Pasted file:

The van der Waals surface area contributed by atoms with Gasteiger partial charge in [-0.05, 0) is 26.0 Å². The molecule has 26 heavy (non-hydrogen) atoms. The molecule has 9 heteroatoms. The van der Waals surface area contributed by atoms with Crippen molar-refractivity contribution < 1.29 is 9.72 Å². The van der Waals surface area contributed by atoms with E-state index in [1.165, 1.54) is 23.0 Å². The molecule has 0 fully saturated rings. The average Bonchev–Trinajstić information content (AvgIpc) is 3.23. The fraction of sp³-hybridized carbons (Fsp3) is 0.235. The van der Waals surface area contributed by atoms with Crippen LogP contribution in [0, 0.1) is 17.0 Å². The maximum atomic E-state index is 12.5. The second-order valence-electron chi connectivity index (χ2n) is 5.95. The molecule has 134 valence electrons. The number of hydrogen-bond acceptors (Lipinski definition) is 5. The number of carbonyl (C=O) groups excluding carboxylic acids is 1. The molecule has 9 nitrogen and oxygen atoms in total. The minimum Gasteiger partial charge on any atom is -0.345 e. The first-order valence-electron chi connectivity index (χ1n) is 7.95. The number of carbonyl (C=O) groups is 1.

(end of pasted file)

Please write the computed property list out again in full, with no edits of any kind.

The van der Waals surface area contributed by atoms with Gasteiger partial charge in [-0.05, 0) is 26.0 Å². The molecule has 26 heavy (non-hydrogen) atoms. The molecule has 9 heteroatoms. The van der Waals surface area contributed by atoms with Crippen molar-refractivity contribution < 1.29 is 9.72 Å². The van der Waals surface area contributed by atoms with E-state index in [1.165, 1.54) is 23.0 Å². The molecule has 0 fully saturated rings. The average Bonchev–Trinajstić information content (AvgIpc) is 3.23. The fraction of sp³-hybridized carbons (Fsp3) is 0.235. The van der Waals surface area contributed by atoms with Crippen LogP contribution in [0, 0.1) is 17.0 Å². The maximum atomic E-state index is 12.5. The second-order valence-electron chi connectivity index (χ2n) is 5.95. The molecule has 134 valence electrons. The number of hydrogen-bond acceptors (Lipinski definition) is 5. The number of carbonyl (C=O) groups excluding carboxylic acids is 1. The molecule has 9 nitrogen and oxygen atoms in total. The minimum Gasteiger partial charge on any atom is -0.345 e. The first-order valence-electron chi connectivity index (χ1n) is 7.95. The number of carbonyl (C=O) groups is 1.